Provenzano came to the NRF in 2011 after a stint on Capitol Hill, working as the deputy chief of staff for the secretary of the Senate and various other rolls in the offices of retired Sens. Bob Graham (D-Fla.) and Jay Rockefeller (D-W.Va.).

“It was not intentional. I thought I would go back,” she said about her undergraduate degree in broadcast journalism. “But you know the Hill is a very appealing and fun place to work, and you work with very smart, capable people, so I stuck around for a lot longer than I planned.”

She was working on the patent issue last year for the retail federation when it became clear that legislation was dead in the Democratic-led Senate. A bill had already overwhelmingly passed the House when then-Senate Judiciary Committee Chairman Patrick Leahy (D-Vt.) announced he was pulling his proposal from consideration. 

Then-Majority Leader Harry Reid (D-Nev.) had informed him that he would not allow the bill to make it to the floor, partly due to objections from the pharmaceutical industry and trial lawyers. Critics have said legislation could discourage companies from bringing legitimate patent litigation, and they have cited a recent drop in patent litigation as one reason to proceed cautiously. 

When the news reached Provenzano, she was in meetings with House staff working on further legislation related to demand letters, a first step in patent litigation when a company outlines its patent infringement complaint and threatens litigation. Advocates have called to crack down on the proliferation of deceptive demand letters. 

“We were actually on the House side, lobbying on the demand letter bill” when the Senate pulled the legislation, Provenzano said. “So we still had a lot of work to do. So that is how we viewed it. It was disappointing, of course. But we were eager to get it done this year.”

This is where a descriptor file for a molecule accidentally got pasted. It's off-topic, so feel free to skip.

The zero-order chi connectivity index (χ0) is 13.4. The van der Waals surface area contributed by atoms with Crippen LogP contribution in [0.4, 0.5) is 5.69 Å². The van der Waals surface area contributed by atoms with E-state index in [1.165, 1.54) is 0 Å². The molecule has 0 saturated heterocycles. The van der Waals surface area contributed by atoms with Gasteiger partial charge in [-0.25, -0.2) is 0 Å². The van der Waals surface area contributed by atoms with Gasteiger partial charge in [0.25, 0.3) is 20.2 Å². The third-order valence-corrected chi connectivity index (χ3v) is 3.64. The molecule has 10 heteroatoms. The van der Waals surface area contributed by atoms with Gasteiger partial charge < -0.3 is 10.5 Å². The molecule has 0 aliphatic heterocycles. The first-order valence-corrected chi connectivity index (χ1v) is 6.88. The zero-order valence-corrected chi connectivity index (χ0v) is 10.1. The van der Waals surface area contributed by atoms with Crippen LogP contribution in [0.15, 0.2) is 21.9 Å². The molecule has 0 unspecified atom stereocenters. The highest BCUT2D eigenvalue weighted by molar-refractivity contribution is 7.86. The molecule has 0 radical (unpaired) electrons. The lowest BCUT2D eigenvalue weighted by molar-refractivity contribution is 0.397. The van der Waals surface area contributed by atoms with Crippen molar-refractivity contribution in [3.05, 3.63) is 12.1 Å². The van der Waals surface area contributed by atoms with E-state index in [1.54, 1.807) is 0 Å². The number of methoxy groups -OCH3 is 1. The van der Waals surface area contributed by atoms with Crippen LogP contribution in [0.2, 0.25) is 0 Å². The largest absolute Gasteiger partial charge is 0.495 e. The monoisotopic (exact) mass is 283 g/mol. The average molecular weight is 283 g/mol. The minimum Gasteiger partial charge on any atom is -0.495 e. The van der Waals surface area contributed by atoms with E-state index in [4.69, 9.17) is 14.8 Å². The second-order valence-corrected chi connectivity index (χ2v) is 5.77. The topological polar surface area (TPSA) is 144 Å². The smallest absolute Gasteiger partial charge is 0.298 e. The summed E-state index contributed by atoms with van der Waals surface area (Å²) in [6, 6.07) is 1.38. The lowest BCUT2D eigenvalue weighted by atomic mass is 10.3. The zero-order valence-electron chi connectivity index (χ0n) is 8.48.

The NRF has been keeping a database of demand letters for the last decade. And it began lobbying members of Congress for a broader legislative fix after noticing an explosion in litigation. 

“Although it was a problem in the mid-2000s, it really exploded [in] 2010, 2011,” she said, adding, “I think the patent trolls figured out there are so many more of us using the technology and there were therefore more targets, so we were a very target rich environment.”

But the patent coalition’s priorities extend past demand letters. The group lists seven keys to reform on its website. Those include things like increasing the level of detail required in initial court pleadings, stopping unnecessary discovery and forcing the losing party to pay for the winning party’s legal fees after frivolous litigation. 

House Judiciary Committee Chairman Bob Goodlatte (R-Va.) reintroduced the Innovation Act last week, which overwhelmingly passed the House last Congress and has the group’s support. Provenzano said her group would be closely watching one provision aimed at protecting so-called end users, who many times include retailers who use patented technology. The provision — known as “customer stay” — is meant to delay lawsuits against end users until litigation against the actual manufacturer of the technology has finished. 

“I think with every new Congress and every new bill, even if it has passed before, there will be conversations about [the details],” she said. “There are a lot of new members on the committee. So there is an educational effort.”